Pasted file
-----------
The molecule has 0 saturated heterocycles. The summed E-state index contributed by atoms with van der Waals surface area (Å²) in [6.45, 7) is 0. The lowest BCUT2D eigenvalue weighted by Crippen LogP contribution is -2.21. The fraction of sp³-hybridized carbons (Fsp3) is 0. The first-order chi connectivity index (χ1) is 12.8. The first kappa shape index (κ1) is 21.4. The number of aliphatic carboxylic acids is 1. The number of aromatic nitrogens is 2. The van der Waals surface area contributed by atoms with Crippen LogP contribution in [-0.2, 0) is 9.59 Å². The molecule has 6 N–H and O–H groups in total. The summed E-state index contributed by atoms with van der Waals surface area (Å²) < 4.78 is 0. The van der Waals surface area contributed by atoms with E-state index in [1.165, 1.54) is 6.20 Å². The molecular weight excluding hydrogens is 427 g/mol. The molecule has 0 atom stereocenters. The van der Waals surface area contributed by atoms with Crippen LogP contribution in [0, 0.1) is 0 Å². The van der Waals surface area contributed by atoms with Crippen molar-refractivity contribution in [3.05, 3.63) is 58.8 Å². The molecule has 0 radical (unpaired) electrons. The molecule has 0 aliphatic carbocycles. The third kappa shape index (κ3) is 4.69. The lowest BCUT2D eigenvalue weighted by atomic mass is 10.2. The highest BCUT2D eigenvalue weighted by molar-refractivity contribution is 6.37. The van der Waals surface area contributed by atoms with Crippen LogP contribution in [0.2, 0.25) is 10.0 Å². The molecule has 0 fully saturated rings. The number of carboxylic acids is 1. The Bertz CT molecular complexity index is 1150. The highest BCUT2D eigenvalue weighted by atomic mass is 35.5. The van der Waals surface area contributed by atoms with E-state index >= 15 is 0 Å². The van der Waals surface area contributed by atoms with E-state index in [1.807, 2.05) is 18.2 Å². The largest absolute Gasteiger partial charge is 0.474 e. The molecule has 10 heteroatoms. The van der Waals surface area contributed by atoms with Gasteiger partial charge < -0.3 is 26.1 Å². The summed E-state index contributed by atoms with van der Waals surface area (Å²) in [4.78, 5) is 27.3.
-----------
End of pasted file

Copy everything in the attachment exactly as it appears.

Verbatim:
The molecule has 0 saturated heterocycles. The summed E-state index contributed by atoms with van der Waals surface area (Å²) in [6.45, 7) is 0. The lowest BCUT2D eigenvalue weighted by Crippen LogP contribution is -2.21. The fraction of sp³-hybridized carbons (Fsp3) is 0. The first-order chi connectivity index (χ1) is 12.8. The first kappa shape index (κ1) is 21.4. The number of aliphatic carboxylic acids is 1. The number of aromatic nitrogens is 2. The van der Waals surface area contributed by atoms with Crippen LogP contribution in [-0.2, 0) is 9.59 Å². The molecule has 6 N–H and O–H groups in total. The summed E-state index contributed by atoms with van der Waals surface area (Å²) < 4.78 is 0. The van der Waals surface area contributed by atoms with E-state index in [1.165, 1.54) is 6.20 Å². The molecular weight excluding hydrogens is 427 g/mol. The molecule has 0 atom stereocenters. The van der Waals surface area contributed by atoms with Crippen LogP contribution in [0, 0.1) is 0 Å². The van der Waals surface area contributed by atoms with Crippen molar-refractivity contribution in [3.05, 3.63) is 58.8 Å². The molecule has 0 radical (unpaired) electrons. The molecule has 0 aliphatic carbocycles. The third kappa shape index (κ3) is 4.69. The lowest BCUT2D eigenvalue weighted by atomic mass is 10.2. The highest BCUT2D eigenvalue weighted by molar-refractivity contribution is 6.37. The van der Waals surface area contributed by atoms with Crippen LogP contribution in [0.2, 0.25) is 10.0 Å². The molecule has 0 fully saturated rings. The number of carboxylic acids is 1. The Bertz CT molecular complexity index is 1150. The highest BCUT2D eigenvalue weighted by atomic mass is 35.5. The van der Waals surface area contributed by atoms with E-state index >= 15 is 0 Å². The van der Waals surface area contributed by atoms with E-state index in [1.807, 2.05) is 18.2 Å². The largest absolute Gasteiger partial charge is 0.474 e. The molecule has 10 heteroatoms. The van der Waals surface area contributed by atoms with Gasteiger partial charge < -0.3 is 26.1 Å². The summed E-state index contributed by atoms with van der Waals surface area (Å²) in [4.78, 5) is 27.3.